This specification defines the DID Identity DID (DID) DID method, `did:un-did`

. that supports DIDs
based on any other DID method including and most especially the `did:did:`

did method.

`did:un-did`

is a DID method that enables using any valid Decentralized Identifier (DID) as a `did:un-did`

DID, but more importantly it un-does the did that `did:did`

did method performs.

Example of use:
```
did:un-did:did:example:abc123
```

The namestring that shall identify this DID method is: `un-did`

.
A DID that uses this method MUST begin with the prefix
`did:un-did`

. As per the DID specification, this string MUST be
in lowercase.

The full DID Identity DID scheme is defined by the following ABNF, based on DID Syntax:

did = "did:" un-did

Example DID Identity UN-DID: `did:un-did:example:1234`

.

A DID Identity DID may be created by appending the prefix `un-did:`

to any existing DID including the `did:did:`

method, which undoes the did that the `did:did:`

method attempts to modify.

To resolve a did:un-did DID, the following steps MUST be followed:

- Remove the "did:" prefix to obtain the
*unprefixed DID*. - Construct a DID document with the
`controller`

property set to the*unprefixed DID*. - Return the resulting DID document.

{ "@context": ["https://www.w3.org/ns/did/v1"], "id": "did:un-did:did:example:1234", "controller": "did:example:1234" }

As a did:un-did DID is purely generative, there is no Update operation.

As a did:un-did DID is purely generative, there is no Delete operation.

Security considerations for the unprefixed DID method apply to any use of the `did:un-did`

DID method, including regarding forms of attack such as eavesdropping, replay, message insertion, deletion, modification, denial of service, storage or network amplification, and man-in-the-middle.

A full list of requirements for this section may be found at W3C Decentralized Identifiers 7.3

Implementations must take care to avoid unbounded stack growth through repeated prefixing of "did:" in input DIDs. Implementations may set a maximum dID length or "did:" nesting level for this purpose.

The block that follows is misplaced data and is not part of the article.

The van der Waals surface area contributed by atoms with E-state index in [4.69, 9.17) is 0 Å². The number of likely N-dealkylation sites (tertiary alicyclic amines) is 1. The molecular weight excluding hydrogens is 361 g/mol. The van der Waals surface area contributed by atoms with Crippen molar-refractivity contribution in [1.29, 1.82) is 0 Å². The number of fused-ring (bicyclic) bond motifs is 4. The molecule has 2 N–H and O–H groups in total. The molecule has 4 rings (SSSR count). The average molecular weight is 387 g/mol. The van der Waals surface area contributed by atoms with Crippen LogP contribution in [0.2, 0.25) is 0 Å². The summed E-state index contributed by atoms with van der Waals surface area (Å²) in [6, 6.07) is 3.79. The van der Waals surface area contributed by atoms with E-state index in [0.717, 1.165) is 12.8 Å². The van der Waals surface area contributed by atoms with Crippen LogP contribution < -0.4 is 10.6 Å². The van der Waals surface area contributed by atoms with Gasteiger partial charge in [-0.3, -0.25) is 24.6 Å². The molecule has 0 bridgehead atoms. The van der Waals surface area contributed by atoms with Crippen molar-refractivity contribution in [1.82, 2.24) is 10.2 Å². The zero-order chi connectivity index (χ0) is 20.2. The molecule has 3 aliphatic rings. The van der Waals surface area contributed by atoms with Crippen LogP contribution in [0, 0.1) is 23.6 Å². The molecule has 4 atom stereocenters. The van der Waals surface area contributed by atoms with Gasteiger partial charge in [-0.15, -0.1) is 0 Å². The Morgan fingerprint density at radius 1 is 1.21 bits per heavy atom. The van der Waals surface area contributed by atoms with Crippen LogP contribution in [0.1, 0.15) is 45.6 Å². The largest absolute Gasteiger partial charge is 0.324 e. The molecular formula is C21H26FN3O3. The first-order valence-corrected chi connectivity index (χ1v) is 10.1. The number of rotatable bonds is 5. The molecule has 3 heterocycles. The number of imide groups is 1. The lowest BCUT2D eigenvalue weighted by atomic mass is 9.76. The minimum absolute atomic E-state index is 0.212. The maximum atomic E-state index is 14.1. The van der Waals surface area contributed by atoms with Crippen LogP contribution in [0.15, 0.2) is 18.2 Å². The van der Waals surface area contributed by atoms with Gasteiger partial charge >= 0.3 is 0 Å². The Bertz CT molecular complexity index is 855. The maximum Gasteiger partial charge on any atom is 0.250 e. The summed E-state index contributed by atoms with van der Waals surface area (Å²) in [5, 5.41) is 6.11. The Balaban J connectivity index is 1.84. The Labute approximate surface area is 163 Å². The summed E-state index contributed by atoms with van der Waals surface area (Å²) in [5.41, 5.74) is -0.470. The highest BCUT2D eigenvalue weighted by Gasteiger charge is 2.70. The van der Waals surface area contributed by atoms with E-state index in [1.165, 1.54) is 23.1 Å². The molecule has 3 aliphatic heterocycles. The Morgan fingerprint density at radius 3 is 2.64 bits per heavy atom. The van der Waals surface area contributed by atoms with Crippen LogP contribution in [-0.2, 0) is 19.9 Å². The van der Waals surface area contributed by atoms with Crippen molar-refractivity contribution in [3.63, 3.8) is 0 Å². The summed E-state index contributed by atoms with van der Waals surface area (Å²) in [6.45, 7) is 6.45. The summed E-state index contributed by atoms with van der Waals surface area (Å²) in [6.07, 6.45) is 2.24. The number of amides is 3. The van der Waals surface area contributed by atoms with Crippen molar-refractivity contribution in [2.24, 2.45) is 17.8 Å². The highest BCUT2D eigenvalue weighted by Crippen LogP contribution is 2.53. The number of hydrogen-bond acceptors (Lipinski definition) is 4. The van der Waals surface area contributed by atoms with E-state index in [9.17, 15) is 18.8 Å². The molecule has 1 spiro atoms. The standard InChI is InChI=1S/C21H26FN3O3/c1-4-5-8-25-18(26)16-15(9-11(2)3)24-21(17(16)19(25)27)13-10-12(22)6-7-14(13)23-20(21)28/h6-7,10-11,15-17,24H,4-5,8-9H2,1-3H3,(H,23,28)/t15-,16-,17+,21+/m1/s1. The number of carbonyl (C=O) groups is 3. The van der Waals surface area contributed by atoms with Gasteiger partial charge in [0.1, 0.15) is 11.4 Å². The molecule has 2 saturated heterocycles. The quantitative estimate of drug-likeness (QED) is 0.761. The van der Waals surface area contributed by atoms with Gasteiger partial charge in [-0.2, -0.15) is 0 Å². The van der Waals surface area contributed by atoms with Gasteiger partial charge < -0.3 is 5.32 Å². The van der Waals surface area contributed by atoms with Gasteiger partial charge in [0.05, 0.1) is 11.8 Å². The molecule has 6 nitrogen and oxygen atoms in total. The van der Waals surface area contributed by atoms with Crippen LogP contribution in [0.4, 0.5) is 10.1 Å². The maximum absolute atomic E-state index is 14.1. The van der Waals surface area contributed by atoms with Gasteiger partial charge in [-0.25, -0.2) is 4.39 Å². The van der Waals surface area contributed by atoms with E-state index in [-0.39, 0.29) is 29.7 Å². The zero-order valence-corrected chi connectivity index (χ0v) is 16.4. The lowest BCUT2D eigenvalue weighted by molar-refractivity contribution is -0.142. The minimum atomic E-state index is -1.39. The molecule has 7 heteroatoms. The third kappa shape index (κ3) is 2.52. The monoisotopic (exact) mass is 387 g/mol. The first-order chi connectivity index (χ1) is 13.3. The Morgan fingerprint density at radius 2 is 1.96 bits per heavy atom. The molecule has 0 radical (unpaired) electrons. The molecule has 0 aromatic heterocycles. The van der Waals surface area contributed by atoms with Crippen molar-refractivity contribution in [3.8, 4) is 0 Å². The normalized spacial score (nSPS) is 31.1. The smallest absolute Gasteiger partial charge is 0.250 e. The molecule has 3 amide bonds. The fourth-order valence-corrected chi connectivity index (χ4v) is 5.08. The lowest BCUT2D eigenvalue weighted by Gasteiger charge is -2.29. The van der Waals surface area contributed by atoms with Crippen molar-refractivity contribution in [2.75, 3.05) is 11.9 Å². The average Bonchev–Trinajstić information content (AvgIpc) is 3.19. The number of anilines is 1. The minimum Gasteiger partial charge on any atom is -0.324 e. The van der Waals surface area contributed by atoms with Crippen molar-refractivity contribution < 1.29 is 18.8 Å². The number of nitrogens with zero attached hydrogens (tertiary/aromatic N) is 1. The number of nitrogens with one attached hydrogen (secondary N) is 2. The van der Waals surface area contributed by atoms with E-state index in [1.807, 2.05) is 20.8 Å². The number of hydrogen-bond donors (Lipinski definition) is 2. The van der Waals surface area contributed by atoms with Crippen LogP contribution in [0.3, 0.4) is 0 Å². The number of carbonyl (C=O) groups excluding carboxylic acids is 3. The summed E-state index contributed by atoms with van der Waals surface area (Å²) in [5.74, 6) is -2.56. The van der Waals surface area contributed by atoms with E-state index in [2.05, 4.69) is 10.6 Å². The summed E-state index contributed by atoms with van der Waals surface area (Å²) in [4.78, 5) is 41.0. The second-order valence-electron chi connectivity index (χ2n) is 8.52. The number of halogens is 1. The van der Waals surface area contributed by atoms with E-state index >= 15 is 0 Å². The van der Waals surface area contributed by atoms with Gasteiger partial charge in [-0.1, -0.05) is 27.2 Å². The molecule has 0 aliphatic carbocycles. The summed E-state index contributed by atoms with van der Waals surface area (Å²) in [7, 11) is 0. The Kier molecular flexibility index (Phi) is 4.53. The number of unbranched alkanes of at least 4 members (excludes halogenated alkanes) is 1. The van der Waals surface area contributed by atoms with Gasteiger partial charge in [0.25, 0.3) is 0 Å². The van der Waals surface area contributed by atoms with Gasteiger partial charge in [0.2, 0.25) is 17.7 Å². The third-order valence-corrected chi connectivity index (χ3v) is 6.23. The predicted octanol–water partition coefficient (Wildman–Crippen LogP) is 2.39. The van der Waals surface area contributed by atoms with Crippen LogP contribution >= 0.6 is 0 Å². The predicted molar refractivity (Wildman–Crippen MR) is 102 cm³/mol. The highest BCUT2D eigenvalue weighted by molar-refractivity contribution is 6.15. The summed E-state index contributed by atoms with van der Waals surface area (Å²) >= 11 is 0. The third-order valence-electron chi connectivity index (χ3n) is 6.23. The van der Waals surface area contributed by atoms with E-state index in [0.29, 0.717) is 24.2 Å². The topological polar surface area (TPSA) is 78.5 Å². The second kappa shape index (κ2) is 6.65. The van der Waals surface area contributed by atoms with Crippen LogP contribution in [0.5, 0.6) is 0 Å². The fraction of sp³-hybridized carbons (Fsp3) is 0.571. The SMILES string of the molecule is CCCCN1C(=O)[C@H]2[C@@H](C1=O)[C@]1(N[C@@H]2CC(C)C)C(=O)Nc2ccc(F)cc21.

If some DID methods have a high resource burden, use of `did:un-did`

with those DID methods inherits that characteristic.

A `did:un-did`

inherits any residual risks associated with its underlying DID.

User and applications should distinguish between a `did:un-did`

and its corresponding unprefixed DID, but understand that the unprefixed DID is the controller of the `did:un-did`

DID.

Unique assignment of DIDs using `did:un-did`

depends on the underlying unprefixed DID methods. Additional `did:un-did`

DIDs may be generated by appending successive "did:" prefixes to a DID.

`did:un-did`

may be used with an existing `did:un-did`

DID, with arbitrary levels of nesting. Each DID document has as its controller the DID obtained by removing a single "did:" prefix, forming a chain back to the non-`did:un-did`

DID. The DID controller relationship is considered to be transitive for this purpose. As you can imaging the nesting could be considered a feature with multiple layers of complexity that only could be considered computationally.

Consider the folling complex Nested Chaining approach

```
did:un-did:did:un-did:did:example:abc123
```

This could also be applied to the `did:un-did:`

did method itself

```
did:un-did:un-did:example:abc123
```

This approach un-did (un-does) the did that the `did:un-did:`

did method does resulting in the original `did:example:abc123`

did method did.

`did:un-did`

has no method-specific endpoints.

`did:un-did`

DID documents are resolved deterministically from the DID, and so do not rely on a signature on the document.
`did:un-did`

offers no privacy guarantees other than those of the underlying DID methods.

A full list of requirements for this section may be found at W3C Decentralized Identifiers 7.4

A did:un-did DID is trivially correlated with its underlying DID.

A `did:un-did`

DID supports DID URLs if the underlying DID method does, including use of paths. A DID URL based on a `did:un-did`

may be dereferenced by dereferncing the underlying DID.

The following is an example implementation of `did:un-did`

in the
J programming language to
resolve `did:un-did:example:123`

to
`did:example:123`

in `O(n) + C`

runtime where
`n`

is the number of resolutions:

j=: #@[ }. <@[ ;@,. ] s=: #@[ }.each [ (E. <;.1 ]) , ':' j 'did' ; (< 'did') (~: # ]) (':' s 'did:un-did:did:example:123')

At this point, DID resolution proceeds as per the DID's method.